The pumpkins are night lights. That skull up in the tree casts shapes up on the ceiling and spins. All the purely decorative elements are up on the walls where they do not crowd the space or take up storage room. Every useful element has been tweaked slightly or multi-purposed. The changing table was originally pale yellow and purple. I sanded it lightly and spray painted it, applying new knobs I found on eBay. Even the diaper caddy has Nightmare buttons on it. The switch plates are Halloween themed, and even the clock, bought on eBay used, is a collectors piece.

How? Start with the furniture. Know which pieces you need and think of interesting ways to make them fit the theme, from paint like Rub n’ Restore, to slip covers, washi tape, hand made bedding etc. 

Next, move to the larger accessories like lamps and shelves. Fit these to the theme.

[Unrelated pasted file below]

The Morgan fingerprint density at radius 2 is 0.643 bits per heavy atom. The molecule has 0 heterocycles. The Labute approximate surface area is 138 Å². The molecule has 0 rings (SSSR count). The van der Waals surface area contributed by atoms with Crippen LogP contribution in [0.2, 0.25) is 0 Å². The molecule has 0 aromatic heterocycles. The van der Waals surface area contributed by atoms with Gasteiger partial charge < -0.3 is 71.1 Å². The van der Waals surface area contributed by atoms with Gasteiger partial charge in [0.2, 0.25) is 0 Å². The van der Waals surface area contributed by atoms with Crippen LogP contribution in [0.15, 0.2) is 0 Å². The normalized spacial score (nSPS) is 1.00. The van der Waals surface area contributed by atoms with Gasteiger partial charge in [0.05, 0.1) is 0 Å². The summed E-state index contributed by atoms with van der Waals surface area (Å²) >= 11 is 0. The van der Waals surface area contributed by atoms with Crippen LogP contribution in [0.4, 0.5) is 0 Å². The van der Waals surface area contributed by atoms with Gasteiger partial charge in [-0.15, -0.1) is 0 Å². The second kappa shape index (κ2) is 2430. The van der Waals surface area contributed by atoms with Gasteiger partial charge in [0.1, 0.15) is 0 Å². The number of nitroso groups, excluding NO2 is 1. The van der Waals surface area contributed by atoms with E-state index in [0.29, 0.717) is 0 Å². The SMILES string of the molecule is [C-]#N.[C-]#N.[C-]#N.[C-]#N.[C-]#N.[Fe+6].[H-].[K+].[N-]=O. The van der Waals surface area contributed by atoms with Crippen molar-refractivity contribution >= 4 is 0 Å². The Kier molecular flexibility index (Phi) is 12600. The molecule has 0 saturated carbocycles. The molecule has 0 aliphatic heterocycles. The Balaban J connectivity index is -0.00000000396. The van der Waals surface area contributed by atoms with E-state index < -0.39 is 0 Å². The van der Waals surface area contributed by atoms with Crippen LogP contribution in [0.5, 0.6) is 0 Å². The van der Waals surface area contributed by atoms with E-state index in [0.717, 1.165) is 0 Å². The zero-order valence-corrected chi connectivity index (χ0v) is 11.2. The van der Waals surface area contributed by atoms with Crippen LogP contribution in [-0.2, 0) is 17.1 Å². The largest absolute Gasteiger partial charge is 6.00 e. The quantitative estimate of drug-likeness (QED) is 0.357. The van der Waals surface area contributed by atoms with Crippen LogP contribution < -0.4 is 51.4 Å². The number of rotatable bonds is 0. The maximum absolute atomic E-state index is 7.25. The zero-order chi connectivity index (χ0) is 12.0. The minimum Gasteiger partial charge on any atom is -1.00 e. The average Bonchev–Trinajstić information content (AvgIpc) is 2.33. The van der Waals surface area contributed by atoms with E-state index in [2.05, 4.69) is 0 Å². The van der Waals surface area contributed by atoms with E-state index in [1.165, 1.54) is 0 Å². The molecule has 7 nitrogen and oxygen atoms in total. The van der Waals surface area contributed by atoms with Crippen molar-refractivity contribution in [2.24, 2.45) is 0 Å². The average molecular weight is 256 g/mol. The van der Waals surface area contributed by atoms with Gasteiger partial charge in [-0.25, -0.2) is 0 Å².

Then move to the walls. Now that you’ve “seen” the room, imagine what you can do with the walls. Draw the room as you have envisioned it on graph paper. Color it in, Try some wall colors, think about how permanent you want this to be. Wall elements can be useful. In an outdoor garden themed room, I saw a white latice used as a headboard, and decorated with the child’s stuffed animals on curtain hooks. It was adorable, and silk ivy wound up through it. Useful and decorative. The tree in this room was meant to be a purely decorative element used to house all the other decorations, and tie the space together. You could easily do a character via transfer to a piece of paper, pieced vinyl, or painted on the wall using a projected image that is then traced and painted in.